So what of week two? This week main story has been a recovery in Lab VI. This is plausible against the flow of events. The LD’s had a poor week and have achieved little traction. Boris Johnson (the boy who can’t say no to US military interventionism) and his petty insults was (for Con) an unhelpful reminder of what many disliked about Cameron and his Bullingdon cronies. Add to this the fact that Con campaign was not much more than a couple of endlessly repeated slogans while Lab offered up policies, it seems quite plausible that Lab would attract some of the Lab leaning “undecided” back into the fold. Against a back drop of a potential Con landslide, there will be some in the centre and centre-left who are no fans of Corbyn or TM’s Conservatives asking themselves which do I dislike least. A dilema which some won’t resolve until pencil is in hand in the polling booth.

    So as we approach week 3, we still see a comfortable but reduced Con lead, a recovering Lab VI, a stalled LD VI, and a collapsing UKIP VI.

    I don’t expect any significant change in strategy from any of the main players until the Local Elections are out of the way. Spinning the results of those will be a lever to change the narrative which LD and UKIP will definitely need. We haven’t heard the last of “Strong and Stable Leadership” or “Coalition of Chaos” – this might have gone stale already for polical geeks, but for the average voter it still has mileage left.

    There will be no panic in the Con campaign over the narrowing of the lead this week, but if it keeps narrowing beyond next weekend nerves will start to fray. Over the next few days I expect to see a continuation of the current strategy, pattern, and VI trends.

    As ever Scotland is different.

  19. New thread…… again

  20. @ AW

    Differential turnout still favours Labour, unequal seat size still favours Labour, but distribution of the vote and the interaction with the distribution of the vote for smaller parties currently *strongly* favours the Conservatives – hence, at the moment the overall “bias” in the system strongly favours the Tories.
    —————————————————————————
    Many thanks for taking the trouble to answer so fulsomely. I appreciate it … and in fact, UKPR in general :)

  21. On Food Banks, I actually know people who have used them for no other reason than they could and it was free. I dare say some people are in genuine need, however if I opened a Beer Bank I would have a queue a mile long – not because there was genuine need but because it was free.

  22. @COLIN (‘Original’ Colin that is.)

    Sorry! I had an account but it wasnt logged in when I posted my earlier longer post starting “Seems to me the Tory strategy…”. My fault. That should have appeared under the login BALDBLOKE.

  23. JenglerUK
    “Labour received 30.4% of popular vote in GE2015. Hard to believe they will get close to that, let alone more, given relative ratings of Corbyn v Milliband.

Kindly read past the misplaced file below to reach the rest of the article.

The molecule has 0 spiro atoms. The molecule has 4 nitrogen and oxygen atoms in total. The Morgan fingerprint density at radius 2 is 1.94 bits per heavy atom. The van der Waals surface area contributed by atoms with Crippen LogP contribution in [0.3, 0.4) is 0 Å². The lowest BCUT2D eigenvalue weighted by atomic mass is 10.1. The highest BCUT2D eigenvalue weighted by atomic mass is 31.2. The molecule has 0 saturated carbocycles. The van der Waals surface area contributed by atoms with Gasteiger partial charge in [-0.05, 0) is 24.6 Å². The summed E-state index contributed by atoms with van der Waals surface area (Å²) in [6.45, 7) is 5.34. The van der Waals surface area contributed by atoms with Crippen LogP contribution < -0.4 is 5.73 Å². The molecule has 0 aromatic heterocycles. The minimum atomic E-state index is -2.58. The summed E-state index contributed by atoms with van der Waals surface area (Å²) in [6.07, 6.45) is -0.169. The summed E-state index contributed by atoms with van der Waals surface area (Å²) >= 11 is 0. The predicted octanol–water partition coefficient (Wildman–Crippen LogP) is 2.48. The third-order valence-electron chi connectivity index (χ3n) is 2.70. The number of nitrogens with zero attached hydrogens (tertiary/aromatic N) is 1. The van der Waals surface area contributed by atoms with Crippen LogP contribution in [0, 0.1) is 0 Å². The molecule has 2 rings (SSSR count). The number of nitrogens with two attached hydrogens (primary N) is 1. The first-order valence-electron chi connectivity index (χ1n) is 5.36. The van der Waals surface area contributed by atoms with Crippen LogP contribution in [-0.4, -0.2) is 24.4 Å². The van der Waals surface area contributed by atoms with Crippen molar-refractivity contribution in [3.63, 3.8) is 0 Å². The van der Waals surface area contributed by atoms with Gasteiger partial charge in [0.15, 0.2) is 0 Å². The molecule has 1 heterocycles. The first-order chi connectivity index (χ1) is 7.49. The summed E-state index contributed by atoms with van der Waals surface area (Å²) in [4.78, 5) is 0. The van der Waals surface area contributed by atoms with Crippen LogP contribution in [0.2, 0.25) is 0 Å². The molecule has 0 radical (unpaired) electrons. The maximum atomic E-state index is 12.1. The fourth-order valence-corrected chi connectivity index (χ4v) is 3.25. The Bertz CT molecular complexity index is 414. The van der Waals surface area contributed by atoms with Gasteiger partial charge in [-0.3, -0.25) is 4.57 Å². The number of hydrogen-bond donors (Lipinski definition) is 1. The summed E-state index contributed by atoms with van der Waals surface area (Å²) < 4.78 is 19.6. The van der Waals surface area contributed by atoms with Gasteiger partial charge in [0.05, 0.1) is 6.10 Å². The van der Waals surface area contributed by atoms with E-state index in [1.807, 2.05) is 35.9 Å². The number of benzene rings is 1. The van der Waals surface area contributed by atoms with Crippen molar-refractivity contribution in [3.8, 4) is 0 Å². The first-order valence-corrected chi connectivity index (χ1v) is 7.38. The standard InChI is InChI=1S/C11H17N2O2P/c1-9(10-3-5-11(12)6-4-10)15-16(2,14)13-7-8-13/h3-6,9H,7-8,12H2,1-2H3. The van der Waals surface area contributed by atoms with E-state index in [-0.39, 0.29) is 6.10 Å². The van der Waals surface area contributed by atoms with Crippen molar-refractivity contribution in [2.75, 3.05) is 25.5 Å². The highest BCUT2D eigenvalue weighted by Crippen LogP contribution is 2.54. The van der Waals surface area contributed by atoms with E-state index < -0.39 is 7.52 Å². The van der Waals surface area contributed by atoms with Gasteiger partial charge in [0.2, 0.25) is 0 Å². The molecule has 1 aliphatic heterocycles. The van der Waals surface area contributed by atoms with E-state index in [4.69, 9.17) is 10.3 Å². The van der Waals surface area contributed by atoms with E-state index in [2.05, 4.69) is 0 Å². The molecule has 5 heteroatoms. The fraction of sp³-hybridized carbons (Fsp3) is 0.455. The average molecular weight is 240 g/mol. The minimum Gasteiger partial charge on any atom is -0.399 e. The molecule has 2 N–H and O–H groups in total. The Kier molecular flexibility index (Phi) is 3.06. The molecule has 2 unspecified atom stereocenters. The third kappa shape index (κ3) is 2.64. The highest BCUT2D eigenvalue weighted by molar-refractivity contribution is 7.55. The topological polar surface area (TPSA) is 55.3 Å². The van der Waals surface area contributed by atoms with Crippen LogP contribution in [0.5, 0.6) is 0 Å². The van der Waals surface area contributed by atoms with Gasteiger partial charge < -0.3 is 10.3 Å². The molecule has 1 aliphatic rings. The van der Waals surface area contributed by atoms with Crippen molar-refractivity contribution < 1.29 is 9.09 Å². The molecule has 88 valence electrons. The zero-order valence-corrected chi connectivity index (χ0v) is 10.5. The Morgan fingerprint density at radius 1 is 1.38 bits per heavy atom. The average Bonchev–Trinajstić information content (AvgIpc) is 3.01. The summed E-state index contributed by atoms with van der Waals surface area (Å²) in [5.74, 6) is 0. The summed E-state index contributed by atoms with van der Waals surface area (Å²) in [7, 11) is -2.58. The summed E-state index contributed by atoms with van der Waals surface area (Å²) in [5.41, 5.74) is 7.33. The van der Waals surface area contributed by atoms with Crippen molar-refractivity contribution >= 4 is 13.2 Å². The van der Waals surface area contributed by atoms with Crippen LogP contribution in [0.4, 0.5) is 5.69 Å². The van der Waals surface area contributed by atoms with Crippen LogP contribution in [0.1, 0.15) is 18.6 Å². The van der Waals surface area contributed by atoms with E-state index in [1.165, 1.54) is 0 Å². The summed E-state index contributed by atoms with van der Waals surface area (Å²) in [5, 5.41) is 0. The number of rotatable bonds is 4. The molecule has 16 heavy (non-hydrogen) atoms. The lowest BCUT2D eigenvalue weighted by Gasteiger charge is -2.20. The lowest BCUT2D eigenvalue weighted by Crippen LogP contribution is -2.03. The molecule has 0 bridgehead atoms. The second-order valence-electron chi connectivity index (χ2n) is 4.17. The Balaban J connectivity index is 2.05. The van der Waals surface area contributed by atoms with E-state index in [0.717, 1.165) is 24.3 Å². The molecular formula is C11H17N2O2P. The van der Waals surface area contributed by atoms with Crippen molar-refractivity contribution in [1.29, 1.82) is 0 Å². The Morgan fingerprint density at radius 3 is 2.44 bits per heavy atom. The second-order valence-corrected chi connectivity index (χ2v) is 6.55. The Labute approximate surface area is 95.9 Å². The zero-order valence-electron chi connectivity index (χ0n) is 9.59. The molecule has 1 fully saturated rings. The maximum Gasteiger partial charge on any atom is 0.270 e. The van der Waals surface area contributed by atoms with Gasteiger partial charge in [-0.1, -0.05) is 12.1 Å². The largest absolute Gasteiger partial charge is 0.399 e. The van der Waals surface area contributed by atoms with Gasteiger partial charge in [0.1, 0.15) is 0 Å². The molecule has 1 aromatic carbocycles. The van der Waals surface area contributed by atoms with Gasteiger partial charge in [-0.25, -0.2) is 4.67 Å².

Trump was standing at something like 2/3 of the nation thought he would be a bad president, but here we are. It doesn’t matter if your opponents think you would be a bad president because they were never going to vote for you anyway. Its only the views of those who might who count. Corbyn has been slowly gaining support amongst labour inclined voters over the last few polls. Gaining 30% of the popular vote allows for 70% of those voting to detest you.

  24. ANDY WILLIAMS

    I’m guessing the irony of using anecdotal evidence on a website such as this to justify your views is lost on you.

  25. NeilJ

    It really doesn’t matter what Theresa May says… she will do something completely different if it suits her interests… Single Market, Heathrow, Election date, NI contributions, even ECHR; these are just the u-turns in the last year!

    First thing I expect after the election is for VAT to go up….

  26. I see in that latest Yougov survey people want to stay in the Single Market (including Freedom of Movement, mentioned in the question) by 51% to 26% against. And 59% want to stay in the Customs Union

  27. Have the pollsters forgotten about the local elections which are only four days away.

    By common consent people are much more likely to support their local Labour Council or Mayoral candidate than they are to support Corbyn in a General Election.

    So when people say ‘Labour’ they might well be swayed by their intentions for this Thursday, rather than by whether or not they have yet decided to vote for Corbyn on June 8th.

    How many people who, for example, are intending to vote for Andy Burnham for Mayor will be voting for Corbyn on June 8th ? Quite possibly, not even Andy Burnham himself.

  28. Ronald,

    Well, since Corbin will the candidate in Islington, and that 200 miles from Manchester, the answer is likely to be “close to none”.
    (There may be some people in Islington who have second homes in Manchester – or vice versa – so there may be some.)

  29. My view is that we will end up with a good deal and future relationship with the EU. TM the PM is wise to call an election now, it’s just not the EU exit that has made her move, she must have realised the opportunity to go toe to toe with the SNP was there as well.

    But the main thing she’s after is 5 uninterrupted years.

  30. jonesinbangor
    Yes I agree, its the time factor. But my reasoning is she expects negotiations to be protracted and/or a bad outcome. If there is a deal everyone can agree is good then she has nothing to fear at another election.

  31. @Candy

    The EU’s accounts ARE signed off EVERY YEAR. Where on earth do you get your info from?